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Burmese monks hold meditation session
by Regina Wang, The Daily Princetonian, October 19th, 2011
Princeton, New Jersey (USA) -- Exiled activist and Buddhist master U Pyinya Zawta and two of his companions led meditation and Q-and-A sessions on Tuesday as part of a three-part program to commemorate the fourth anniversary of the 2007 Saffron Revolution in Burma.
<< Photo by Ananda Zhu
Burmese monks host a discussion in McCormick 101 on Tuesday.
All three monks are active in the All Burma Monks’ Alliance and participated in the 2007 Saffron Revolution, an anti-government protest led by Burmese monks.
The event, which was sponsored by the Princeton Buddhist Students’ Group, started with a meditation session.
“We thought meditation was important because it’s what we do, and it’s a huge part of their lives,” event co-organizer Cristina Stanojevich ’12 said.
Co-organizer Gabriel Greenwood ’12 also noted that the meditation fit well with other parts of the program, which focused on raising awareness about Burma’s political situation.
“To them, meditation and political activism are part of the same spirit,” Greenwood said.
Over two dozen students participated in the meditation, including many students who had meditated in the past.
“It was like other meditation sessions but shorter and very relaxing,” Rebecca Smaha ’14 said, adding that she is active in the Princeton Buddhist Students Group.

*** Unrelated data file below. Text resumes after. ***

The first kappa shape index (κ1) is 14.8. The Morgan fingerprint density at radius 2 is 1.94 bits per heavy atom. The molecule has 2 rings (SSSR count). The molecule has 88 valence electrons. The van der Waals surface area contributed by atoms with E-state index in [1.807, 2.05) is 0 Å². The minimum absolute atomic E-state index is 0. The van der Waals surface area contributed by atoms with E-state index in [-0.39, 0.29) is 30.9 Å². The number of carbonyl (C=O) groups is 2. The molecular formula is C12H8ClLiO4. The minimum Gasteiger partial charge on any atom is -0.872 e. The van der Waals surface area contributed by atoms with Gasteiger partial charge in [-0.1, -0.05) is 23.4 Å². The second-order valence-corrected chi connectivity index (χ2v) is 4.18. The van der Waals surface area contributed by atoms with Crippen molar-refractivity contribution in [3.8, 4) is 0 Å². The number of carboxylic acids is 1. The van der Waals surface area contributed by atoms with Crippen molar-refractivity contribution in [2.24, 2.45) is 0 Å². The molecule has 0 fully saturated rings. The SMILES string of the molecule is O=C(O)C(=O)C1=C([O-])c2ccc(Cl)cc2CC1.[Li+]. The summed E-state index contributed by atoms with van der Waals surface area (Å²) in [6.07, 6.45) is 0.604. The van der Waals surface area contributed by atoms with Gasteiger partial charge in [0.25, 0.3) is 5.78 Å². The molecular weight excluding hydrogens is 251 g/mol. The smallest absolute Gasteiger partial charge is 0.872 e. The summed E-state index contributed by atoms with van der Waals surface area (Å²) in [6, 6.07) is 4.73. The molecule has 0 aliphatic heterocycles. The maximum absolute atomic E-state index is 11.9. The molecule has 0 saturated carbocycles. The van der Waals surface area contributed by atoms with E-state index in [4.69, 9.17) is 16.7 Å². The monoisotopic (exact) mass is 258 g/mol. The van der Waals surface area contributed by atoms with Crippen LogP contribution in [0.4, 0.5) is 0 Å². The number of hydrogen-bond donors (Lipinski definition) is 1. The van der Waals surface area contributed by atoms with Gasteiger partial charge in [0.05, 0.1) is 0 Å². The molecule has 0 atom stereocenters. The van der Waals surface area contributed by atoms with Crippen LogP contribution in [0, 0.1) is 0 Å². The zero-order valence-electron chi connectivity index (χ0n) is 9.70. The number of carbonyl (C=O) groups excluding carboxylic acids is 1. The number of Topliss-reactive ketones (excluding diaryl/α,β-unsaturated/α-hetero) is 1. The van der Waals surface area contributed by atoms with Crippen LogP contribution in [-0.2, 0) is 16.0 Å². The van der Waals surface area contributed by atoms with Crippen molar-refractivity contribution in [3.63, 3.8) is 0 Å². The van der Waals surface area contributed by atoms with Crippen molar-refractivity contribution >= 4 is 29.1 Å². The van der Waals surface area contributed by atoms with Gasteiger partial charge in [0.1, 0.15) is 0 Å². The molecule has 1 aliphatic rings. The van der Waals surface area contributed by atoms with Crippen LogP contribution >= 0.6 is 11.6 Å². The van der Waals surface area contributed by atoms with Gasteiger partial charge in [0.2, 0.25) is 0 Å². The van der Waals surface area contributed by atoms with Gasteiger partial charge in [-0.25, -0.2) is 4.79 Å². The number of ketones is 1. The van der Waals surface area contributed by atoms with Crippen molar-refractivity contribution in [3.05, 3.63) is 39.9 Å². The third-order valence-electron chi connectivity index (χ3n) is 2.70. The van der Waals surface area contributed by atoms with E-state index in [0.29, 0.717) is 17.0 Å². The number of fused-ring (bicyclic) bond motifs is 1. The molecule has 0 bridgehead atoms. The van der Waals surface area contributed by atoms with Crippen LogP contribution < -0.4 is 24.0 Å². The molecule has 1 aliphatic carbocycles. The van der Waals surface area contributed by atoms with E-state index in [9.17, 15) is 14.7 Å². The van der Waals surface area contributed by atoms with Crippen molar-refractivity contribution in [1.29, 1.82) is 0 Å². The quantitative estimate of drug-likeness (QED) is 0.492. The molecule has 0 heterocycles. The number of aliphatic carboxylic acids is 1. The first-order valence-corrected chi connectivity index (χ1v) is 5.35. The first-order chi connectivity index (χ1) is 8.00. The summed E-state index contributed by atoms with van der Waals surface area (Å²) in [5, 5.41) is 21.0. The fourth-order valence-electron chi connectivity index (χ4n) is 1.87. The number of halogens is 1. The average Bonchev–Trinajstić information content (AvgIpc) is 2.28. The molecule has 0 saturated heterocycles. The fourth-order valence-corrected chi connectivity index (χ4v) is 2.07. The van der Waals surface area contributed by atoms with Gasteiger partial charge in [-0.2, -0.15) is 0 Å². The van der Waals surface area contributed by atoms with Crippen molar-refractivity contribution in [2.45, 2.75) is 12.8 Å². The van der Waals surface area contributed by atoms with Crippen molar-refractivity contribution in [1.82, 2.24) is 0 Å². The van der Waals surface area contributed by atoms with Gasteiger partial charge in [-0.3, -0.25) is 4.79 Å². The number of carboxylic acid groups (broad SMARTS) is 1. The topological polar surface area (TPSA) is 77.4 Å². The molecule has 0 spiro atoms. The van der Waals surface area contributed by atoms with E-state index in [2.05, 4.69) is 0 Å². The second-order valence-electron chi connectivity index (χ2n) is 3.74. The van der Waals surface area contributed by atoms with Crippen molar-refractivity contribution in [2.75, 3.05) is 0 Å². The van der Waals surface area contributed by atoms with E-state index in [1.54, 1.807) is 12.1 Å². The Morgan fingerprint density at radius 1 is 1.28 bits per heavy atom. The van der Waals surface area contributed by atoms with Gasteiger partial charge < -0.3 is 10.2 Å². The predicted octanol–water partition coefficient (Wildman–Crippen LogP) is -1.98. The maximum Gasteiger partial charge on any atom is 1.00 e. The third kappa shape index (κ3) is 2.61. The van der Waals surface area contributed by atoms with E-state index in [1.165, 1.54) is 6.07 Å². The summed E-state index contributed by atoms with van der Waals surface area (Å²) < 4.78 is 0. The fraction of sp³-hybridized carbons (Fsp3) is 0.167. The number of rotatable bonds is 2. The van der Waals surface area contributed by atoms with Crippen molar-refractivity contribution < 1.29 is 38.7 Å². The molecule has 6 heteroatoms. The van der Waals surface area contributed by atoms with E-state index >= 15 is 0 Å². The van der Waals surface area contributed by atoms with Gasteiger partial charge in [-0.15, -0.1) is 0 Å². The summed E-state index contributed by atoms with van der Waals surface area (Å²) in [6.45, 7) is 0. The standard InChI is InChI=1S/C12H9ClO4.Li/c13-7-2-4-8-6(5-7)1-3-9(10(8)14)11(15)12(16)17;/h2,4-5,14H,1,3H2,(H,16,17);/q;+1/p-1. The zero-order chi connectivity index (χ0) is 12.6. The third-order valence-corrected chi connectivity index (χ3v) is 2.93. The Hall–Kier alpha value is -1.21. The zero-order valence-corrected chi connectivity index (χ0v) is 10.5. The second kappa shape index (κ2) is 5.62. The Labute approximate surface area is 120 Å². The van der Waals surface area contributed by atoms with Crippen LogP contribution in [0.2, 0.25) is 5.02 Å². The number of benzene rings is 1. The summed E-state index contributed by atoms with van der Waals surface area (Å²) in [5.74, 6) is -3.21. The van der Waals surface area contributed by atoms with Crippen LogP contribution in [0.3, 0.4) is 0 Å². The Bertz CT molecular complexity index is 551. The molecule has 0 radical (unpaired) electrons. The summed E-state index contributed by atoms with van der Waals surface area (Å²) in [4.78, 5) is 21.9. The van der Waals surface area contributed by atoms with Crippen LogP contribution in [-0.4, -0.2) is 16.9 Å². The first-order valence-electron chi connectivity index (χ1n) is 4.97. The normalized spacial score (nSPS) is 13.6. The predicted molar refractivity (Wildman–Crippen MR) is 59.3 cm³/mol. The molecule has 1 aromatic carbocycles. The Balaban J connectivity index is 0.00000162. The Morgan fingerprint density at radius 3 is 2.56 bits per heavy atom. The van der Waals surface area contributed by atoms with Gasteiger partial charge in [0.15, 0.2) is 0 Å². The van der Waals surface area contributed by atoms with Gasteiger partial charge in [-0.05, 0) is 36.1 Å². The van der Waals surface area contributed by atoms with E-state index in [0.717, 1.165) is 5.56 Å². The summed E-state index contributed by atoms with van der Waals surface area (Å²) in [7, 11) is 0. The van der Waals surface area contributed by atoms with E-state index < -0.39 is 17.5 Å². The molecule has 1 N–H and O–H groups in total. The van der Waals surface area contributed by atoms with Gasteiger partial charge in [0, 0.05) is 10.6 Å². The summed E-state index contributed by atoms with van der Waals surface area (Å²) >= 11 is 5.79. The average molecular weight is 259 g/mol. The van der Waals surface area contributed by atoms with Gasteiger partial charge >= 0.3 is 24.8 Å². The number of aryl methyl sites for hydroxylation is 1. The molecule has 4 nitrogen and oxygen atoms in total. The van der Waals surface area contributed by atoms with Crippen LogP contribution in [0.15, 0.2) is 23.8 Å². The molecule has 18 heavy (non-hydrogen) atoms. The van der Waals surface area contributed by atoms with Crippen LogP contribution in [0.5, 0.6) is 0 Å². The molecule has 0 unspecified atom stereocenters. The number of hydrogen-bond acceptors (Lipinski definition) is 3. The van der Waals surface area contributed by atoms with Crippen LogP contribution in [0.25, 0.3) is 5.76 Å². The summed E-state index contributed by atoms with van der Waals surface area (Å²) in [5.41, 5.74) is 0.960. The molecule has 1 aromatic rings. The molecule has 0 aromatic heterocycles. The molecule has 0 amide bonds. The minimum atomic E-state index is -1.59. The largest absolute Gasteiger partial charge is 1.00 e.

The second part of the program consisted of a showing of the controversial documentary “Burma VJ: Reporting from a Closed Country.” The documentary includes prominent appearances by U Gawsita, one of the monks who attended the event.
The film emphasized the brutal reality of the Saffron Revolution, during which monks who decided to take a peaceful stand against the military regime faced violence and long jail sentences.
Immediately following the screening, audience members had a chance to ask the monks questions about their views and experiences. A noticeable theme in the monks’ answers was that the situation has not yet improved in Burma in the aftermath of the revolution.
“We haven’t seen the real change yet,” U Zawta said through a translator. “We say that because there are still political prisoners and they also have fighting between the military leaders and the ethnic groups that are at the border.”
Of the over 200 monks originally imprisoned, only 40 to 45 have been released because their prison time was fulfilled. The remaining monks face at least five to six more years of jail time.
However, U Zawta also noted that the uprising had improved relations between the monks and the people but led to further deteriorations in relations between the government and the military regime.
When asked about the relationship between the monks and the Burmese people, U Zawta stated that monks serve as the moral authority in Burma but lack political authority.
“Monks always have close contact with the people because most of the people are Buddhist and [the monks] know how the people have been suffering from the government,” U Zawta said.
Besides University students, the event also attracted local residents interested in meditation and Burma.
“I just heard about it and I was interested to see the monks,” local resident Allison Cryon said. “I thought it was especially valuable to hear authentic information.”